4. Google screen resumes, do phone interviews, and then those who pass will be passed onto engineers for an in-person interview, at which stage the questions will be very technical. The engineers want someone good on their team, not someone with good marks or even their resume. The guy who came to speak said “yeah sure, I will ask you about your past experiences, but that would be like an icebreaker sort of thing.” This is quite unlike companies whose HR department does all the hiring. (Although GPA and resume is very important to get past the resume screening and phone interviews.)
  4. Also managed to steal a minute from the event organizer, whom I’ve happily worked with for 2 years, for some contacts for our Entrepreneurship in Science event. Yeah sure working for Google will be cool, but what would be cooler is to spin off and use those skills to start a super awesome company.

Now where do I come in to all of this?

What areas of comp sci am I strong in? What have I done that would land me an internship with Google?

How would my life science background be a help with this, what seems to be a whole different dimension?

That would be for me to reflect on 🙂

Med or no med

Med school is on the minds of many. Mine included.

If I think about it, I can come up with the following reasons  right off the bat:

  1. Personally, morally, and emotionally rewarding. There are very few jobs that offer the same level of “feel-good factor” as a doctor helping a patient regain health. Sure Steve Jobs can make the sexiest computers in the world, but he is helping the affluent get more gadgets. Perhaps working in social services that aim at helping the populations in need – such as alleviating children stricken with poverty and disease – would have the similar “feel-good factor” to helping patients regain joy of health.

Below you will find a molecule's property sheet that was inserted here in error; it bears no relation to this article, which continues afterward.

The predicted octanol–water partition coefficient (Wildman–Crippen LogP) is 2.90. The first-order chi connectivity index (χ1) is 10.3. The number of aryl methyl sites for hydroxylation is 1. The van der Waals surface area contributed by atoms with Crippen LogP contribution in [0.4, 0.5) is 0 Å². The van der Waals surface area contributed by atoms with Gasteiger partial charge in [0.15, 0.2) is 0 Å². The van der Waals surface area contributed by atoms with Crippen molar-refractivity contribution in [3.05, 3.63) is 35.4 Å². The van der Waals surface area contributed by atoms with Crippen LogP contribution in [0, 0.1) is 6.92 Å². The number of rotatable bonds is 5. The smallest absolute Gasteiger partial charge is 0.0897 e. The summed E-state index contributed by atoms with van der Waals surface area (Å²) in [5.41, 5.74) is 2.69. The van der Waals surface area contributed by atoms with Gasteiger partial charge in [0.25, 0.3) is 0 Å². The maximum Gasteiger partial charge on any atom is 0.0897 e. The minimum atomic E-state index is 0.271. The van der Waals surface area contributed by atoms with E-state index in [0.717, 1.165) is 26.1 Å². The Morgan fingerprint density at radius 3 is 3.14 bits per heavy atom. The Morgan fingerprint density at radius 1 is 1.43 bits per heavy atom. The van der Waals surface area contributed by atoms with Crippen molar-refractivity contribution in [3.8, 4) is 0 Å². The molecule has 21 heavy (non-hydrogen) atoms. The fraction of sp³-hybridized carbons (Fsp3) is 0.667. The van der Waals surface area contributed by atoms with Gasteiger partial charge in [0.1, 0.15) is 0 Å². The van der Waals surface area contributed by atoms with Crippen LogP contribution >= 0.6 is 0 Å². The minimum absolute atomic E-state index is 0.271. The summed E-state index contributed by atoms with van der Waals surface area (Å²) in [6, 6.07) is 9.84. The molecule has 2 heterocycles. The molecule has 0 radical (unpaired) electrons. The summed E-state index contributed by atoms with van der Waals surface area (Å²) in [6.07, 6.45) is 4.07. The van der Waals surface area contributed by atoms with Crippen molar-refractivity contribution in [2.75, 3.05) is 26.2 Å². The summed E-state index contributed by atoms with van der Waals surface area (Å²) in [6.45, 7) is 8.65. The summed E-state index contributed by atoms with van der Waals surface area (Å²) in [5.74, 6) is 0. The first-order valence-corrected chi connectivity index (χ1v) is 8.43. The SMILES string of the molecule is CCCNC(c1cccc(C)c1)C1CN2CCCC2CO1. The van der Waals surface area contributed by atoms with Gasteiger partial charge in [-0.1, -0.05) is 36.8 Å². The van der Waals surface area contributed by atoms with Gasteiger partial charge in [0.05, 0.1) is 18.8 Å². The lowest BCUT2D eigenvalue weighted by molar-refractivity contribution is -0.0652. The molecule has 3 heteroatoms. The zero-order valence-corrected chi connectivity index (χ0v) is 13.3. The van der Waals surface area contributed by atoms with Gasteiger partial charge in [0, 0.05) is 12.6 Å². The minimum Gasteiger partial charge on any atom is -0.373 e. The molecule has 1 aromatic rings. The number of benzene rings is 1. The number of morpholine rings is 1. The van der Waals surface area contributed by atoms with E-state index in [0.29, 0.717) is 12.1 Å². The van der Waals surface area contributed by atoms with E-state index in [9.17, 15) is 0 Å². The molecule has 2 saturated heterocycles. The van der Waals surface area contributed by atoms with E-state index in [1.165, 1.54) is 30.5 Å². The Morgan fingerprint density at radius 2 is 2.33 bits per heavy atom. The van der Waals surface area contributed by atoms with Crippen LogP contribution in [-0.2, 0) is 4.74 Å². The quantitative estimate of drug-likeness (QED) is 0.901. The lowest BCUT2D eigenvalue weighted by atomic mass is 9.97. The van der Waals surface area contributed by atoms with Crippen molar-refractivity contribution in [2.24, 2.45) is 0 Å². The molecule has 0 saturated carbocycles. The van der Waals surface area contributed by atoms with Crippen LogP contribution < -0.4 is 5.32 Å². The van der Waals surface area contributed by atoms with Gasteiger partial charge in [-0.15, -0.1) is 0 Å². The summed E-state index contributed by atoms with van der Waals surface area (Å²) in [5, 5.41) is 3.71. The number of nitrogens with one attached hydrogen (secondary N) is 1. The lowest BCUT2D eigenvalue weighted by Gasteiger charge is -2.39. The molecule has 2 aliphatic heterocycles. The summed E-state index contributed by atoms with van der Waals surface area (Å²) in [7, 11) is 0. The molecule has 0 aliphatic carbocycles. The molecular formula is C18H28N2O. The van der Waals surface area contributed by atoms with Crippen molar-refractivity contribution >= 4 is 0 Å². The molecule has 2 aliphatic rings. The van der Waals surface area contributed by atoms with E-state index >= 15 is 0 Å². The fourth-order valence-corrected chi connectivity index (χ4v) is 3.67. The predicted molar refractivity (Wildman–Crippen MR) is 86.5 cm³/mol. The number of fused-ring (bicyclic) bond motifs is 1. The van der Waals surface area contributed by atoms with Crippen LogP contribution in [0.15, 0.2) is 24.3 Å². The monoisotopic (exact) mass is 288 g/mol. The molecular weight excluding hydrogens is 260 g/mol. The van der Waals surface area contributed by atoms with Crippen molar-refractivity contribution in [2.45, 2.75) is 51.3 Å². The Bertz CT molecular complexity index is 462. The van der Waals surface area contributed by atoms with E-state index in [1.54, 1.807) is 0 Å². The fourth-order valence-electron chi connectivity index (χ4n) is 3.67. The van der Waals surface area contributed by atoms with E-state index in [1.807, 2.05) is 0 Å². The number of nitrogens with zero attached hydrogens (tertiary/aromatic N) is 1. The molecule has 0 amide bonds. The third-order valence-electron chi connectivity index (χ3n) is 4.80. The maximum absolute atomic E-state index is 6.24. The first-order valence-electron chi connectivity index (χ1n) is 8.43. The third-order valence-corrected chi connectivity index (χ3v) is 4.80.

2. Stable income. Docs aren’t the richest people around, but they do well.
  3. Family expectation. Many of us grow up under the constant influence of our families who view raising children to be docs to be the ultimate achievement. When the people dearest to you all think that way, it’s quite impossible to put it off completely.
  4. Social status. It’s not some non-sense pride; it’s very much a real thing: how good do you feel doing what you do? How good do you feel when you tell people what you do? I think feeling good is important for most people.

Why is med school just “on my mind”, and not “all I can see”? Here are some reasons right off the bat again (meaning this post is much open to discussion and expansion):